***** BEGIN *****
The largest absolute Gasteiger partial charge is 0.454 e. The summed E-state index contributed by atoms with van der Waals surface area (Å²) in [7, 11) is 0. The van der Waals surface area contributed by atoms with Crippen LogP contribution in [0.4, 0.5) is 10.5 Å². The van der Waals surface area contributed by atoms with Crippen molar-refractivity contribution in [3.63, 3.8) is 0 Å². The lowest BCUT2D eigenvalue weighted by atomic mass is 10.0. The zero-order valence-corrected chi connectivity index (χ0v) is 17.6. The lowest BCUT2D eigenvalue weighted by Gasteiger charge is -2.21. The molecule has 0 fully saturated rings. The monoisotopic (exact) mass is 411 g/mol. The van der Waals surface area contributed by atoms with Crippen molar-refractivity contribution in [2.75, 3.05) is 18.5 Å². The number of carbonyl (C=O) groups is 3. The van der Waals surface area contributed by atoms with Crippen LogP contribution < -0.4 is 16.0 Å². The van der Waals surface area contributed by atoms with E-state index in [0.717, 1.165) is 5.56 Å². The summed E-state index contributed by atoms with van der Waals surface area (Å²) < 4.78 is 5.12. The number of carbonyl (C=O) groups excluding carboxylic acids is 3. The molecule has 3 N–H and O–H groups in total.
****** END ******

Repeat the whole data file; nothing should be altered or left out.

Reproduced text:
The largest absolute Gasteiger partial charge is 0.454 e. The summed E-state index contributed by atoms with van der Waals surface area (Å²) in [7, 11) is 0. The van der Waals surface area contributed by atoms with Crippen LogP contribution in [0.4, 0.5) is 10.5 Å². The van der Waals surface area contributed by atoms with Crippen molar-refractivity contribution in [3.63, 3.8) is 0 Å². The lowest BCUT2D eigenvalue weighted by atomic mass is 10.0. The zero-order valence-corrected chi connectivity index (χ0v) is 17.6. The lowest BCUT2D eigenvalue weighted by Gasteiger charge is -2.21. The molecule has 0 fully saturated rings. The monoisotopic (exact) mass is 411 g/mol. The van der Waals surface area contributed by atoms with Crippen molar-refractivity contribution in [2.75, 3.05) is 18.5 Å². The number of carbonyl (C=O) groups is 3. The van der Waals surface area contributed by atoms with Crippen LogP contribution < -0.4 is 16.0 Å². The van der Waals surface area contributed by atoms with E-state index in [0.717, 1.165) is 5.56 Å². The summed E-state index contributed by atoms with van der Waals surface area (Å²) < 4.78 is 5.12. The number of carbonyl (C=O) groups excluding carboxylic acids is 3. The molecule has 3 N–H and O–H groups in total.